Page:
+ - Sand-Based Anode Triples Lithium-Ion Battery Performance->

Submitted by Zothecula
Zothecula (1870348) writes "Conventional lithium-ion batteries rely on anodes made of graphite, but it is widely believed that the performance of this material has reached its zenith, prompting researchers to look at possible replacements. Much of the focus has been on nanoscale silicon, but it remains difficult to produce in large quantities and usually degrades quickly. Researchers at the University of California, Riverside have overcome these problems by developing a lithium-ion battery anode using sand."
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+ - Google, Dropbox, And Others Forge Patent 'Arms Control Pact'->

Submitted by jfruh
jfruh (300774) writes "Patent trolling is a serious irritatnt and financial drain on many big tech companies — but those same companies can't guarantee that their own future management won't sell the patents they own to a 'non-practicing entity', especially in the case of sale or bankruptcy. That's why a number of tech giants, including Google and Dropbox, have formed the 'License or Tranfer Network,' in which a patent will automatically be licensed to everyone else in the network in the event that it's sold to a third party."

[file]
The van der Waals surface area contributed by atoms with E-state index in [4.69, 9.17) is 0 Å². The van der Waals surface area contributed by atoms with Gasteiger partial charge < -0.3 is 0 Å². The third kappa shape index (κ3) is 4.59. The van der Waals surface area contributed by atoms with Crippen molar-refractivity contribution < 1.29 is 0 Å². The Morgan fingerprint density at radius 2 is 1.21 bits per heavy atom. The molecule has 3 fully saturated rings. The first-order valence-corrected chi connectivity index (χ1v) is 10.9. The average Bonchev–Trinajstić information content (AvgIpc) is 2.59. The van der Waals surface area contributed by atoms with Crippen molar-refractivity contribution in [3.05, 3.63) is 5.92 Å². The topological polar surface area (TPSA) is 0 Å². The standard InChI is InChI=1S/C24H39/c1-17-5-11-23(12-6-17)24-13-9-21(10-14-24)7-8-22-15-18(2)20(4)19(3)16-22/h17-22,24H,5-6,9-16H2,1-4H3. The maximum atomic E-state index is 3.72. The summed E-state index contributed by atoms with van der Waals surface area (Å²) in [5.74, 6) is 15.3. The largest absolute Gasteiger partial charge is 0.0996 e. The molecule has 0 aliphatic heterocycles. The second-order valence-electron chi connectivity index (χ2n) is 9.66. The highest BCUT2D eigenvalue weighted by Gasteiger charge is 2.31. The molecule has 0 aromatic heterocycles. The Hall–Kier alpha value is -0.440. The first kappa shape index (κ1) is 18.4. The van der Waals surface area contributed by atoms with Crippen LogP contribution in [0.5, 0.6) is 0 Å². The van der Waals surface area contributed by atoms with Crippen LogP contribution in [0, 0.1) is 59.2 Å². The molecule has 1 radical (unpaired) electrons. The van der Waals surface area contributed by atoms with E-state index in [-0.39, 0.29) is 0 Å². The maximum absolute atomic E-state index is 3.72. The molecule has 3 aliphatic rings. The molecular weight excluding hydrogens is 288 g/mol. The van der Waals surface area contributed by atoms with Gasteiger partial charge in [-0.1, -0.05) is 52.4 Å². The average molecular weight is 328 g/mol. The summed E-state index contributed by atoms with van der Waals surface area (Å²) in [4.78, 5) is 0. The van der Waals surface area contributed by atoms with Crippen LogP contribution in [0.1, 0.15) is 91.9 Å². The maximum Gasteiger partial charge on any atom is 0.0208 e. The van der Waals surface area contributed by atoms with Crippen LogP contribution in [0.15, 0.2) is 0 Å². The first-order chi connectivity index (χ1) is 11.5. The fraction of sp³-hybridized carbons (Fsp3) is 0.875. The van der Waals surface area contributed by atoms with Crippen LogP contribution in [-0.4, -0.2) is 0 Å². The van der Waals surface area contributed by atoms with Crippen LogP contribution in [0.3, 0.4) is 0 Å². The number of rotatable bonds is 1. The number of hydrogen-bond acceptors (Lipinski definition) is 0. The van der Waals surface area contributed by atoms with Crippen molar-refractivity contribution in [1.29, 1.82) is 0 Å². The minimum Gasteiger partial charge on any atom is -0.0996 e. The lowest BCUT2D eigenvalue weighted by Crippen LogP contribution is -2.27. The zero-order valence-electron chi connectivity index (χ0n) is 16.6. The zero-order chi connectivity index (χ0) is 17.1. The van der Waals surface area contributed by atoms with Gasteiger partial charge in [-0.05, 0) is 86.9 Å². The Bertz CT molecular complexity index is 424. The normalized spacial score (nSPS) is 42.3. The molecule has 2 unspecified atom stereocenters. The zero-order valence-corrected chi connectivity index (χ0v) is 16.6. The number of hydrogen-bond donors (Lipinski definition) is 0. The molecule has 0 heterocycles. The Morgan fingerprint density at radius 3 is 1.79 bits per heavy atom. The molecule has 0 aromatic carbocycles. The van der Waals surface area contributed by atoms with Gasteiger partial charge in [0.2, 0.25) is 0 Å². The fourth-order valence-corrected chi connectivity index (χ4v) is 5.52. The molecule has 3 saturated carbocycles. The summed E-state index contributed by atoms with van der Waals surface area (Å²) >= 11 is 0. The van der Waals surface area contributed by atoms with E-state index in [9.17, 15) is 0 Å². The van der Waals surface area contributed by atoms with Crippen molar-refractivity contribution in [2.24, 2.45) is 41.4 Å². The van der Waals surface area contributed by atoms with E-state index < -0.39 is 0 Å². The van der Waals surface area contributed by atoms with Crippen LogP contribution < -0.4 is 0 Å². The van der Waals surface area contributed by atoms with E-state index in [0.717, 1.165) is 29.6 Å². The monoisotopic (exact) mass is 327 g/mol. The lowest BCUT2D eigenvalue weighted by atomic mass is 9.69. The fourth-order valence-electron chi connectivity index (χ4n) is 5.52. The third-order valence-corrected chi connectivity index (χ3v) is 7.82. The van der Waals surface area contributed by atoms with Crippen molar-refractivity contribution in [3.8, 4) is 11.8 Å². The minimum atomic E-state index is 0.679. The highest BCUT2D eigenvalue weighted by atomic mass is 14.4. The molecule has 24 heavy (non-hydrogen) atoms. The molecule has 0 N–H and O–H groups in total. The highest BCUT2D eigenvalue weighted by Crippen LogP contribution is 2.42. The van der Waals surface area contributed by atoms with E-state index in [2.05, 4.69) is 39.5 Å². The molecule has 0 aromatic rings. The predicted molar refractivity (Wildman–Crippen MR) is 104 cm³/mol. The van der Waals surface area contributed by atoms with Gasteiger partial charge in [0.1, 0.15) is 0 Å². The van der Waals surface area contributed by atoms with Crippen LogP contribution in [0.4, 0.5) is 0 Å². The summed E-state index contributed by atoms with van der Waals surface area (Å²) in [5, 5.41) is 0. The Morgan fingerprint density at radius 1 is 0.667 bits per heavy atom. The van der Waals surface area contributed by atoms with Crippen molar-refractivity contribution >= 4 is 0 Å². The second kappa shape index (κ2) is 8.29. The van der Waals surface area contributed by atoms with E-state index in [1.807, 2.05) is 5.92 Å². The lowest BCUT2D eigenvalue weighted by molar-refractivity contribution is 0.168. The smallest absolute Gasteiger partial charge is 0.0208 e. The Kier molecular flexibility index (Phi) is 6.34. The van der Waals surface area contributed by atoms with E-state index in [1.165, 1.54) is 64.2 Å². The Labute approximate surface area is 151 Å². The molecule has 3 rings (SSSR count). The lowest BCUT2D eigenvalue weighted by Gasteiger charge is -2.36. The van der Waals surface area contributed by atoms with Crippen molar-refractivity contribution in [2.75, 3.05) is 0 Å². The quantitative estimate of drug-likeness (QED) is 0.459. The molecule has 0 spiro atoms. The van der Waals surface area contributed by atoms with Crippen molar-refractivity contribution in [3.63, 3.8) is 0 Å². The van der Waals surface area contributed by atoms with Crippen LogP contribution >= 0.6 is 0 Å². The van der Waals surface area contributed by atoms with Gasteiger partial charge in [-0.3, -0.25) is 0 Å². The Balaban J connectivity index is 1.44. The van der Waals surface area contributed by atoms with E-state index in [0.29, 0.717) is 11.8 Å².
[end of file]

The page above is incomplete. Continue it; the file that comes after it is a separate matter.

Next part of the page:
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+ - In Defense Of Techno-Panics->

Submitted by jfruh
jfruh (300774) writes "Whenever new technology meets resistence from society at large, tech enthusiasts are quick to dismiss "techno-panics," invoking luddites and buggy-whip manufacturers as roadbumps to history. But actual instances of resistance to technology weren't always simply negative obstructionism. The original Luddites didn't hate machines; they were skilled machine operators engaged in a violent labor dispute. 19th 'Kodak fiends' met strong opposition that eventually solidified into social rules about public photography that maybe Google Glass users should consider. And maybe the vogue of using radioactive material in quack cures should have inspired more techno-panic than it did."
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Security

India's National Informatics Centre Forged Google SSL Certificates 48

Posted by timothy
from the who-can-you-trust? dept.